The rights of rain

Posted in: Water

Rainy day droplets in a puddleWhile participating in a seminar on Oregon Water Laws and Regulations, I was struck by the ebb and flow of the laws and regulations. They behave just as the natural water systems behave. The complexity and interconnectivity of the various regulations are not easily navigated.

Rights to use surface and groundwater

In Oregon, and much of the western U.S., water law is based on prior appropriation, which was established over a century ago to stimulate mining and irrigated agriculture. Right to use surface and ground water are granted by the Oregon Water Resources Department based on beneficial use of water and allocated in order of the date the right was established. Initially uses applied to diverted flows but instream flows are now considered a beneficial use and non-consumptive rights granted to the Oregon Department of Fish and Wildlife.

Water rights and stormwater

How does stormwater factor in to water rights? Under Water Rights Laws, use of stormwater collected off of built impervious surfaces in generally considered exempt from water rights.  Yet stormwater runoff can impact water quantity and quality of surface and ground waters.  Stormwater that discharges to surface waters is regulated under the Clean Water Act and discharges to ground water under the Safe Drinking Water Act.

Balancing needs for the whole system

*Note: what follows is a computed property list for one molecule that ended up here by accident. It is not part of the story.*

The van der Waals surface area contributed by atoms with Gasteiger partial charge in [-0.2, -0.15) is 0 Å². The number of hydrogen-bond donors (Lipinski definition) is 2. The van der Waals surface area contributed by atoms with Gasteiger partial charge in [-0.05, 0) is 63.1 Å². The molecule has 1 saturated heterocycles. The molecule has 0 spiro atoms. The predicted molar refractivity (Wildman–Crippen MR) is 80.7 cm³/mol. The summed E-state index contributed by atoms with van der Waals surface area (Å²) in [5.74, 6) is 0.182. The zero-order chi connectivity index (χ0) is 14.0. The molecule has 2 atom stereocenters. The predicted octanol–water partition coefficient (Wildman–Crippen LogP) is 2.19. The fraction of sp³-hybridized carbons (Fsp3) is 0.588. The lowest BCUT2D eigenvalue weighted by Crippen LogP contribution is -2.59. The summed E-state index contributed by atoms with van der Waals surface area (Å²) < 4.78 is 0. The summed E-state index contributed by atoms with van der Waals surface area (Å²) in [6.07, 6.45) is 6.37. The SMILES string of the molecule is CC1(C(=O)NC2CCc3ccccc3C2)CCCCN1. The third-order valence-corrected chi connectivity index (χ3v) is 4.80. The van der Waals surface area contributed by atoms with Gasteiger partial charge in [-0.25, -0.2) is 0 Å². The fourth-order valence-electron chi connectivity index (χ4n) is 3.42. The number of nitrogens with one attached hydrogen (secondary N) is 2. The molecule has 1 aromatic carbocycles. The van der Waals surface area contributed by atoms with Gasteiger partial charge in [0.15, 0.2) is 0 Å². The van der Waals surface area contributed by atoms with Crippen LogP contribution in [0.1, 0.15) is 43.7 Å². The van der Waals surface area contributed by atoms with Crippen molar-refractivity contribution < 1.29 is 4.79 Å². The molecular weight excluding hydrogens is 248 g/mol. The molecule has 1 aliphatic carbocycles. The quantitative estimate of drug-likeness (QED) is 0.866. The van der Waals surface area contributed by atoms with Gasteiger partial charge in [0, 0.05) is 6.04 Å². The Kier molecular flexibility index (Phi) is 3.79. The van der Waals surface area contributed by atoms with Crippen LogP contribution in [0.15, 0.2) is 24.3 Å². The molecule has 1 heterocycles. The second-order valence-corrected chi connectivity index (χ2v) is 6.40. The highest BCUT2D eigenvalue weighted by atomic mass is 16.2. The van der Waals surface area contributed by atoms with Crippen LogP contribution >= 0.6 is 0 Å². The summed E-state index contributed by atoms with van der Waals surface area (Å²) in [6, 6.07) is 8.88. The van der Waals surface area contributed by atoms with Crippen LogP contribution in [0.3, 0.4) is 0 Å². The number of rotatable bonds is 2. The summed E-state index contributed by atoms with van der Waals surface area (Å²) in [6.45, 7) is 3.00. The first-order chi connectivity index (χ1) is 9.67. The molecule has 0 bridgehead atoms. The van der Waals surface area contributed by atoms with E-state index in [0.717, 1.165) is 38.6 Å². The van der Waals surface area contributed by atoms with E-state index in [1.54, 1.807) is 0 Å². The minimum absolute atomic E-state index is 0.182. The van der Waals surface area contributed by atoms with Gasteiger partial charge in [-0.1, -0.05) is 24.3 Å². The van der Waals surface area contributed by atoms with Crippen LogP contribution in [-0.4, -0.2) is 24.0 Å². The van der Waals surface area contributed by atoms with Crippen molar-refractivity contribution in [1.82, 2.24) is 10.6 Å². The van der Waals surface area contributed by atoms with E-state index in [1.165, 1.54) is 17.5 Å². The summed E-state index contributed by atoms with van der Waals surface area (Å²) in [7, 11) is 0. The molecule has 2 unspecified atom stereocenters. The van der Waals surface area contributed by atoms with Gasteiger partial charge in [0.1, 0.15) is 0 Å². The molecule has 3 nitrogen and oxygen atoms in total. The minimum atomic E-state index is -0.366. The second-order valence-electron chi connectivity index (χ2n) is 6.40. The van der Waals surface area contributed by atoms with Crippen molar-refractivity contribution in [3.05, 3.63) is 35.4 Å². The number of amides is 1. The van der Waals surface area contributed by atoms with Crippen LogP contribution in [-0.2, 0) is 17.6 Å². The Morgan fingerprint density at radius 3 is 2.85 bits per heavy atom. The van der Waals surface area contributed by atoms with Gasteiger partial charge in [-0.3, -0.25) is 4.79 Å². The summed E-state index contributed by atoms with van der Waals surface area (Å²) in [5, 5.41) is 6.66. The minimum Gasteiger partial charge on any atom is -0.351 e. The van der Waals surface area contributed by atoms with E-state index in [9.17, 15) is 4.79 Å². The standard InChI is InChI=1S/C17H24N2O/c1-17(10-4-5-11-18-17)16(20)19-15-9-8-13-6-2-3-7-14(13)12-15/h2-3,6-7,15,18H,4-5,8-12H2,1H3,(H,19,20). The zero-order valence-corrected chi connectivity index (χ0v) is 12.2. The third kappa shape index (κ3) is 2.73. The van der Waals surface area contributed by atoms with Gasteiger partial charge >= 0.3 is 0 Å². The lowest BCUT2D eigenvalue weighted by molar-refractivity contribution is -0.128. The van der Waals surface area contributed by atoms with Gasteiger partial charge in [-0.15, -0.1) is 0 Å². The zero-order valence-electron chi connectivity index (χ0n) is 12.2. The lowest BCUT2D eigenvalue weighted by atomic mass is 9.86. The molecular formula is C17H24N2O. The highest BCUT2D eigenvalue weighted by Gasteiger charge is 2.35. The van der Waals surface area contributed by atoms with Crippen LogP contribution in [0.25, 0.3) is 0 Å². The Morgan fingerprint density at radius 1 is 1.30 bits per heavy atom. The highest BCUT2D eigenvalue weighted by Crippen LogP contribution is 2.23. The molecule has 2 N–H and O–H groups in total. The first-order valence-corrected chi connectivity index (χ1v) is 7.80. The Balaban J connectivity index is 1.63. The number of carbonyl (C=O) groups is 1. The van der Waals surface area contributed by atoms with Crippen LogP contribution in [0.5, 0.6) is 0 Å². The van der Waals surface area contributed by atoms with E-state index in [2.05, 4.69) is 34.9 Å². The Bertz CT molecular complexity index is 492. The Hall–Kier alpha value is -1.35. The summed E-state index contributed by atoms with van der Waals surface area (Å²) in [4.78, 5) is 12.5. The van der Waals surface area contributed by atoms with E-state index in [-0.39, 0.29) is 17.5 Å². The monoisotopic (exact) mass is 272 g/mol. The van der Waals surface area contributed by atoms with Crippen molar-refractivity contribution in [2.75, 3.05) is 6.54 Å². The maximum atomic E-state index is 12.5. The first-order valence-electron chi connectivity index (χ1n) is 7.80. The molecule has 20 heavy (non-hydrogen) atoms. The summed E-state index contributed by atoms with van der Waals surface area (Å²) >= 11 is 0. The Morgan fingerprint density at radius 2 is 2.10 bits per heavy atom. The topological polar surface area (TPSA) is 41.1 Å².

These various regulations can present challenges in balancing the needs of a system as a whole. In 2012, an Integrated Water Resources Strategy was adopted in Oregon to develop a state-wide strategy integrating the goals and objectives related to water quantity, water quality, and ecosystem function. The initiative was led by the OWRD working closely with ODEQ and ODFW. The strategy presents actions to improving, modernizing and expanding Oregon’s foundation of data and programs with a long-term overview of next steps for these state agencies.  Implementation will be closely observed just as the natural processes that drive the legislation.

Kari Nichols, PE

About the Author

If a raindrop falls on the project, Kari Nichols, P.E., gets involved to find a stormwater management solution. “I believe in dedication and follow-through,” she says. “Deciphering regulatory language and developing workable design solutions helps me connect with clients and colleagues.” Kari has a taste for adventure and a passion for sustainability, which she satisfies by exploring natural and urban environments.

Read more posts by Kari Nichols, PE

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